ACM Transactions on Graphics (Proc. ACM Siggraph Asia 2020), 39(6): No. 201

Abstract: We present a novel algorithm for simplifying the topology of a 3D shape, which is characterized by the number of connected components, handles, and cavities. Existing methods either limit their modifications to be only cutting or only filling, or take a heuristic approach to decide where to cut or fill. We consider the problem of finding a globally optimal set of cuts and fills that achieve the simplest topology while minimizing geometric changes. We show that the problem can be formulated as graph labelling, and we solve it by a transformation to the Node-Weighted Steiner Tree problem. When tested on examples with varying levels of topological complexity, the algorithm shows notable improvement over existing simplification methods in both topological simplicity and geometric distortions.

Provided here are the examples used in the figures of the paper, as well as a few others. We have applied our algorithm to simplify shapes coming from a variety of domains in both geometry modeling and biomedical and plant imaging.

In each example, we provide the topology of the input shape and simplified shape, and the command needed to reproduce the result (see code). Feel free to download the examples and follow along.
Our algorithm is flexible to the types of cuts and fills used for simplification: we demonstrate here intensity-based, distance-based, and morphological operation-based cuts and fills.

Using intensity-based cuts and fills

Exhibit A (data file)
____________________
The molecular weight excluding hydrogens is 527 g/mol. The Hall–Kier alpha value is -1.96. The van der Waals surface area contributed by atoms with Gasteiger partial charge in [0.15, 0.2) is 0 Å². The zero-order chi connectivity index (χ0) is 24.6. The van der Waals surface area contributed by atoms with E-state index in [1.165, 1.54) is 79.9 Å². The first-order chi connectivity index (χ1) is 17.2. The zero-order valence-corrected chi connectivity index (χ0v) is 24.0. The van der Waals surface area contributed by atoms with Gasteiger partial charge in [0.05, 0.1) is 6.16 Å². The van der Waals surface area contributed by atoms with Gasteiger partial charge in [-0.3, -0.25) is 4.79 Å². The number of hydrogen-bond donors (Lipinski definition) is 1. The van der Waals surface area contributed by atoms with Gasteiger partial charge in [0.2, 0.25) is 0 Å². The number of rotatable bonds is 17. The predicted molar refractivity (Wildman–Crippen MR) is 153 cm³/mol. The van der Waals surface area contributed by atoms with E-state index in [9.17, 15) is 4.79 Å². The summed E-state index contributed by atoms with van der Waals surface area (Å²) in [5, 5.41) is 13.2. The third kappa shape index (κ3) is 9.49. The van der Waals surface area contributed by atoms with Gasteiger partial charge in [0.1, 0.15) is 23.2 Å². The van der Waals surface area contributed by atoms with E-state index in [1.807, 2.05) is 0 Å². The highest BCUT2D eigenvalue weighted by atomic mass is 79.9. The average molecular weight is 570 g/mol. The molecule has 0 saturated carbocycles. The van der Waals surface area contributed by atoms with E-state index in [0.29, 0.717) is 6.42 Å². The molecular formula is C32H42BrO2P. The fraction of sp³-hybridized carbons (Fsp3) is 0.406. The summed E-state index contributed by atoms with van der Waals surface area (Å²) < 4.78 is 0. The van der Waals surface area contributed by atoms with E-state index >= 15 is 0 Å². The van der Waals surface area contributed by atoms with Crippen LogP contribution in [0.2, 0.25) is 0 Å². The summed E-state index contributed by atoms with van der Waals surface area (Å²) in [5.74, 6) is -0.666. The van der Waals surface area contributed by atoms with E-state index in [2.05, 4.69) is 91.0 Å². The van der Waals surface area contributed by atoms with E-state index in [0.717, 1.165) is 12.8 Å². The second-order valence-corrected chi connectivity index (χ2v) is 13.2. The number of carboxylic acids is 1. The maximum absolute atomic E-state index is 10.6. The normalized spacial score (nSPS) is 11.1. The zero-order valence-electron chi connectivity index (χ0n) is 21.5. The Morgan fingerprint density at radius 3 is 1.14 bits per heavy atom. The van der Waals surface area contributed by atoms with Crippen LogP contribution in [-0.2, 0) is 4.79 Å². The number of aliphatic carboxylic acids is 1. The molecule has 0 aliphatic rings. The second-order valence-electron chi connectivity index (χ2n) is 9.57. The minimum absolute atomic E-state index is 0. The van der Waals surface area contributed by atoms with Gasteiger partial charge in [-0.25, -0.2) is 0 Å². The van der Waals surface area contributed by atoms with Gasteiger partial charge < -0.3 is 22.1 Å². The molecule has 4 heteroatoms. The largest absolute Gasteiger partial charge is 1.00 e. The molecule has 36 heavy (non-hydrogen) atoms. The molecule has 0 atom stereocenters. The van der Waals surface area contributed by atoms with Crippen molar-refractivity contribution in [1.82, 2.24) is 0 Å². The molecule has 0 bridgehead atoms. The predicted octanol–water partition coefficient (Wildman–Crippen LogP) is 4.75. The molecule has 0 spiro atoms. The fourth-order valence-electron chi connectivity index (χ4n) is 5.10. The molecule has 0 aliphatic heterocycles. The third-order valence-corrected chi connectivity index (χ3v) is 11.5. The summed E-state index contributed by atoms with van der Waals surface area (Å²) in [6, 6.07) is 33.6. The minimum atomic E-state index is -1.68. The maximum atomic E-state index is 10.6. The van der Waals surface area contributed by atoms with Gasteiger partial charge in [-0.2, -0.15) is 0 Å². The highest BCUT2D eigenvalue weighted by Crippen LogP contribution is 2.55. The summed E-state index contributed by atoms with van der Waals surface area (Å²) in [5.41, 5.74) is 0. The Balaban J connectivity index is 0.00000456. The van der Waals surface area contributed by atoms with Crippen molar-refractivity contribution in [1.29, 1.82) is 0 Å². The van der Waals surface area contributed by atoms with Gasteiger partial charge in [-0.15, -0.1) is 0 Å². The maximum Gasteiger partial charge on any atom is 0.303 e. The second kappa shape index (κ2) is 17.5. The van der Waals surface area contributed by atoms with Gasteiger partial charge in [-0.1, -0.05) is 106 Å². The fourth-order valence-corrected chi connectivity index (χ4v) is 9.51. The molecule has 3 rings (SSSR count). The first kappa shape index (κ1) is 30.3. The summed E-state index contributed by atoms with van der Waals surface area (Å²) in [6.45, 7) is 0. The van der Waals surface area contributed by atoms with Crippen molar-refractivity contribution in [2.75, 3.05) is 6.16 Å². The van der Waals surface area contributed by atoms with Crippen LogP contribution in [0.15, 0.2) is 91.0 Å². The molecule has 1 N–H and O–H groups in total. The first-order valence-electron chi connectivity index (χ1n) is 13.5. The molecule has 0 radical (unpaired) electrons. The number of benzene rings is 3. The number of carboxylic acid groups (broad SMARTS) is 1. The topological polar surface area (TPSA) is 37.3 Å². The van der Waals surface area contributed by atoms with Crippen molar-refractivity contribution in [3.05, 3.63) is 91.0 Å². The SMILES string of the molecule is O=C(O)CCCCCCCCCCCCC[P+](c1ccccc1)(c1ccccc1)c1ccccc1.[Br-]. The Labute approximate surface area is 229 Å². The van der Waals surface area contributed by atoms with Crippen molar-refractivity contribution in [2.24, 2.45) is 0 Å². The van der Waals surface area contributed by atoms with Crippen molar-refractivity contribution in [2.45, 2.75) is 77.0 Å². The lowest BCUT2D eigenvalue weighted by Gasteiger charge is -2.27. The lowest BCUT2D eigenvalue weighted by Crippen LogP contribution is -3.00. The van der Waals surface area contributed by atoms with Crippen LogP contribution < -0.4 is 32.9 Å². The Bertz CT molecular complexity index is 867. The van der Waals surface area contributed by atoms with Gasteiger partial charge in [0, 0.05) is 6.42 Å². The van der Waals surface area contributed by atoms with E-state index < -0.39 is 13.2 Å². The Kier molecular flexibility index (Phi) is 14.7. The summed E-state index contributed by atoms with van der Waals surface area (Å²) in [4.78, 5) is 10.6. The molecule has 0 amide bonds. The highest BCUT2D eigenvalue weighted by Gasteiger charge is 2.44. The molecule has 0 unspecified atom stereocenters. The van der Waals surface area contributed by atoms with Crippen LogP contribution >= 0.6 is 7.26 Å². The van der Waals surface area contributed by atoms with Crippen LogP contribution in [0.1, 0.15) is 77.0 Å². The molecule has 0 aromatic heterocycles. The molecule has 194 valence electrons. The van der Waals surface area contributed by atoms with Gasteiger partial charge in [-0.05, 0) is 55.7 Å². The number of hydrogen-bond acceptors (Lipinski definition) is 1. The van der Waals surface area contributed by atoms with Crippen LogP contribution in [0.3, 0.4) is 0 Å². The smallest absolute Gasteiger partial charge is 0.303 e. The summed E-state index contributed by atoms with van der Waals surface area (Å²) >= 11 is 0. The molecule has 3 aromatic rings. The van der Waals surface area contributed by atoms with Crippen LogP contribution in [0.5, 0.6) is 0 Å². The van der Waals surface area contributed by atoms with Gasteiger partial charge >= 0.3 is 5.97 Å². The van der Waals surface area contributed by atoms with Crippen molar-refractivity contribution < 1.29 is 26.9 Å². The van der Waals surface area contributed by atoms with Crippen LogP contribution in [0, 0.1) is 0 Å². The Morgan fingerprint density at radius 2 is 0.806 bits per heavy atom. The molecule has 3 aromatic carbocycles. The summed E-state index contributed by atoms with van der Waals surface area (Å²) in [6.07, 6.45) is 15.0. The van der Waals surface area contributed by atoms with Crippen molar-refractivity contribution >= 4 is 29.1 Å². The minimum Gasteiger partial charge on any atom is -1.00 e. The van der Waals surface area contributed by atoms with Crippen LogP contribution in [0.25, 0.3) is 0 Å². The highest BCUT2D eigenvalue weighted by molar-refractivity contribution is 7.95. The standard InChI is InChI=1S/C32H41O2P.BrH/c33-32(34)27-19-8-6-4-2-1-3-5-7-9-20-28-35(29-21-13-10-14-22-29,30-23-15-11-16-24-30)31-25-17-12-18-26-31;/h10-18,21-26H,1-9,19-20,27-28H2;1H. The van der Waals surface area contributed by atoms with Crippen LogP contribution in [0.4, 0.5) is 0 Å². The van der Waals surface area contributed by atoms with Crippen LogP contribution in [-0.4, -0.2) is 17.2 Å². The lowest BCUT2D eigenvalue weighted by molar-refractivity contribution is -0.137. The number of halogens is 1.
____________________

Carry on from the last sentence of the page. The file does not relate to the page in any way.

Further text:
If the shape has some associated image data, for example if it was segmented from a biomedical / plant image volume, then the intensities of the image volume can be used to generate cuts and fills. When an underlying image volume is available, this will often be the preferred way to compute potential simplifications, rather than using distance-based cuts and fills in the section after this one ("Using distance-based cuts and fills").

This is the same input shape as the human brain vessel in the distance-based example below, but now the image intensity is used to generate the cuts and fills.

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Paper Fig. 15. The shape after subtracting intensity-aware cut voxels (a) or adding
intensity-aware fill voxels (b), and after running our algorithm with the
intensity-aware cuts and fills (c) or distance-based cuts and fills (d). The
inserts in (a,b) show the inner and outer seeds used for inflation and deflation.
The inserts in (c,d) examine a region where the same handle is
removed differently in the two results, either separating the two vessels (c)
or breaking a vessel in the middle (d). (β: number of
connected components, handles, and cavities; д: geometric cost)

Command to reproduce this result:TopoSimplifier --in examples_in/vessels_intensity/ --out examples_out/vessels_intensity_out/ --K 121 --S 58 --N 50

For visualization of output in UCSF Chimera: Set iso-surface threshold to 58 in Volume Viewer.

Paper Fig. 17. (a): A highly complex iso-surface from a CT scan of a corn root. (b,c): Results of intensity-aware cutting and filling. (d): Our result. Box A highlights a